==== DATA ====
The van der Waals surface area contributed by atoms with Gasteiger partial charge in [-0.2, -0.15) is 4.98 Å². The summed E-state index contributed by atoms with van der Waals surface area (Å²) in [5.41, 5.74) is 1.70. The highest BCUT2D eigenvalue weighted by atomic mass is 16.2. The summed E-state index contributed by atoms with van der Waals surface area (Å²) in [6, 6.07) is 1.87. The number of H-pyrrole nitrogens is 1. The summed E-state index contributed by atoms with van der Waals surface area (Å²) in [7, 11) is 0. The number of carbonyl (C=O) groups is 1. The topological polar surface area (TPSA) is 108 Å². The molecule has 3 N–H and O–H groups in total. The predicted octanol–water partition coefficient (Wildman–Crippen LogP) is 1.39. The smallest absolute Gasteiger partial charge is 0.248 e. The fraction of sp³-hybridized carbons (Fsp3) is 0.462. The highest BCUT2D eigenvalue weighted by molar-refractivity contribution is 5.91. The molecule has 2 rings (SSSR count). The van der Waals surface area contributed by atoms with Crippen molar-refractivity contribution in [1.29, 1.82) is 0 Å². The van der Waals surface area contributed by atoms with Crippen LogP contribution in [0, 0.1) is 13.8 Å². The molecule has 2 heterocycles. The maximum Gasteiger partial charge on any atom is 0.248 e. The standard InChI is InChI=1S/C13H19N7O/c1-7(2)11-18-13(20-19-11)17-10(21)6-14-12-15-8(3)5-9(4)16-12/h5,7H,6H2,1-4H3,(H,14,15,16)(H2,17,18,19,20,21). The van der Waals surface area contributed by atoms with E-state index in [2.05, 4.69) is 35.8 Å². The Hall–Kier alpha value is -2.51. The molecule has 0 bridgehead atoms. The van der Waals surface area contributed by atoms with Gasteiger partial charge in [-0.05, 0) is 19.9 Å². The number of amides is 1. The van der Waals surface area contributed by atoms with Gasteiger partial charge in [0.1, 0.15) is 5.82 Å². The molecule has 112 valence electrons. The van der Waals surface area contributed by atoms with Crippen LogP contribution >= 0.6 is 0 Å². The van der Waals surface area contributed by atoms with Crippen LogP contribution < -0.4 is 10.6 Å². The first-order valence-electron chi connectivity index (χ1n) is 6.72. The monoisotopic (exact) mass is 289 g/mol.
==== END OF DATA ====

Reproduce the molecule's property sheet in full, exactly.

The van der Waals surface area contributed by atoms with Gasteiger partial charge in [-0.2, -0.15) is 4.98 Å². The summed E-state index contributed by atoms with van der Waals surface area (Å²) in [5.41, 5.74) is 1.70. The highest BCUT2D eigenvalue weighted by atomic mass is 16.2. The summed E-state index contributed by atoms with van der Waals surface area (Å²) in [6, 6.07) is 1.87. The number of H-pyrrole nitrogens is 1. The summed E-state index contributed by atoms with van der Waals surface area (Å²) in [7, 11) is 0. The number of carbonyl (C=O) groups is 1. The topological polar surface area (TPSA) is 108 Å². The molecule has 3 N–H and O–H groups in total. The predicted octanol–water partition coefficient (Wildman–Crippen LogP) is 1.39. The smallest absolute Gasteiger partial charge is 0.248 e. The fraction of sp³-hybridized carbons (Fsp3) is 0.462. The highest BCUT2D eigenvalue weighted by molar-refractivity contribution is 5.91. The molecule has 2 rings (SSSR count). The van der Waals surface area contributed by atoms with Crippen molar-refractivity contribution in [1.29, 1.82) is 0 Å². The van der Waals surface area contributed by atoms with Crippen LogP contribution in [0, 0.1) is 13.8 Å². The molecule has 2 heterocycles. The maximum Gasteiger partial charge on any atom is 0.248 e. The standard InChI is InChI=1S/C13H19N7O/c1-7(2)11-18-13(20-19-11)17-10(21)6-14-12-15-8(3)5-9(4)16-12/h5,7H,6H2,1-4H3,(H,14,15,16)(H2,17,18,19,20,21). The van der Waals surface area contributed by atoms with E-state index in [2.05, 4.69) is 35.8 Å². The Hall–Kier alpha value is -2.51. The molecule has 0 bridgehead atoms. The van der Waals surface area contributed by atoms with Gasteiger partial charge in [-0.05, 0) is 19.9 Å². The number of amides is 1. The van der Waals surface area contributed by atoms with Gasteiger partial charge in [0.1, 0.15) is 5.82 Å². The molecule has 112 valence electrons. The van der Waals surface area contributed by atoms with Crippen LogP contribution >= 0.6 is 0 Å². The van der Waals surface area contributed by atoms with Crippen LogP contribution < -0.4 is 10.6 Å². The first-order valence-electron chi connectivity index (χ1n) is 6.72. The monoisotopic (exact) mass is 289 g/mol.